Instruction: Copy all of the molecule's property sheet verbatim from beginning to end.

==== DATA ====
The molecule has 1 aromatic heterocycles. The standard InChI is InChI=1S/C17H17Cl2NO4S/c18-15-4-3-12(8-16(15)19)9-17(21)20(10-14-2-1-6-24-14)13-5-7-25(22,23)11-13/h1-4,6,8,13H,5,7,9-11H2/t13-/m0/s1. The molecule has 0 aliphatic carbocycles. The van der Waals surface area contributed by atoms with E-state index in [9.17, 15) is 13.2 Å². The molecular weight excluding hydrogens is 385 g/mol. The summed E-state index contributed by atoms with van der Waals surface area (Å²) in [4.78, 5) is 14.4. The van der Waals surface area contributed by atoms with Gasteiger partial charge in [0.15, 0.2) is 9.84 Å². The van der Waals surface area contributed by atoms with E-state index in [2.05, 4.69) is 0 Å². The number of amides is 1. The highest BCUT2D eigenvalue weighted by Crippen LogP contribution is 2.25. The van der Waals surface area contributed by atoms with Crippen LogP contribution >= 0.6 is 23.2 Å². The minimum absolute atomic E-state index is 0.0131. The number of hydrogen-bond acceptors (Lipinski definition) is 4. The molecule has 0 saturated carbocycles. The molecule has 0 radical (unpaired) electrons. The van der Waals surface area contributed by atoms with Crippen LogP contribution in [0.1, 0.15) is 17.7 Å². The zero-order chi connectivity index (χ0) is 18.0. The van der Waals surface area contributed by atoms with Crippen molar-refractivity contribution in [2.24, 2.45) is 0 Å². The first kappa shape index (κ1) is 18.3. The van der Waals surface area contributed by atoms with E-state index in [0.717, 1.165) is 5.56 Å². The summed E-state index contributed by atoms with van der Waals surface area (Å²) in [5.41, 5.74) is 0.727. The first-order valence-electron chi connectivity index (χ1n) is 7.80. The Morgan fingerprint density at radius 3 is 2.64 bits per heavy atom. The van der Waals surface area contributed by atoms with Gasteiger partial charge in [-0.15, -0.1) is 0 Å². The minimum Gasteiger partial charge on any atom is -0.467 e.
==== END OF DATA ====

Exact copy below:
The molecule has 1 aromatic heterocycles. The standard InChI is InChI=1S/C17H17Cl2NO4S/c18-15-4-3-12(8-16(15)19)9-17(21)20(10-14-2-1-6-24-14)13-5-7-25(22,23)11-13/h1-4,6,8,13H,5,7,9-11H2/t13-/m0/s1. The molecule has 0 aliphatic carbocycles. The van der Waals surface area contributed by atoms with E-state index in [9.17, 15) is 13.2 Å². The molecular weight excluding hydrogens is 385 g/mol. The summed E-state index contributed by atoms with van der Waals surface area (Å²) in [4.78, 5) is 14.4. The van der Waals surface area contributed by atoms with Gasteiger partial charge in [0.15, 0.2) is 9.84 Å². The van der Waals surface area contributed by atoms with E-state index in [2.05, 4.69) is 0 Å². The number of amides is 1. The highest BCUT2D eigenvalue weighted by Crippen LogP contribution is 2.25. The van der Waals surface area contributed by atoms with Crippen LogP contribution >= 0.6 is 23.2 Å². The minimum absolute atomic E-state index is 0.0131. The number of hydrogen-bond acceptors (Lipinski definition) is 4. The molecule has 0 saturated carbocycles. The molecule has 0 radical (unpaired) electrons. The van der Waals surface area contributed by atoms with Crippen LogP contribution in [0.1, 0.15) is 17.7 Å². The zero-order chi connectivity index (χ0) is 18.0. The van der Waals surface area contributed by atoms with Crippen molar-refractivity contribution in [2.24, 2.45) is 0 Å². The first kappa shape index (κ1) is 18.3. The van der Waals surface area contributed by atoms with E-state index in [0.717, 1.165) is 5.56 Å². The summed E-state index contributed by atoms with van der Waals surface area (Å²) in [5.41, 5.74) is 0.727. The first-order valence-electron chi connectivity index (χ1n) is 7.80. The Morgan fingerprint density at radius 3 is 2.64 bits per heavy atom. The van der Waals surface area contributed by atoms with Gasteiger partial charge in [-0.15, -0.1) is 0 Å². The minimum Gasteiger partial charge on any atom is -0.467 e.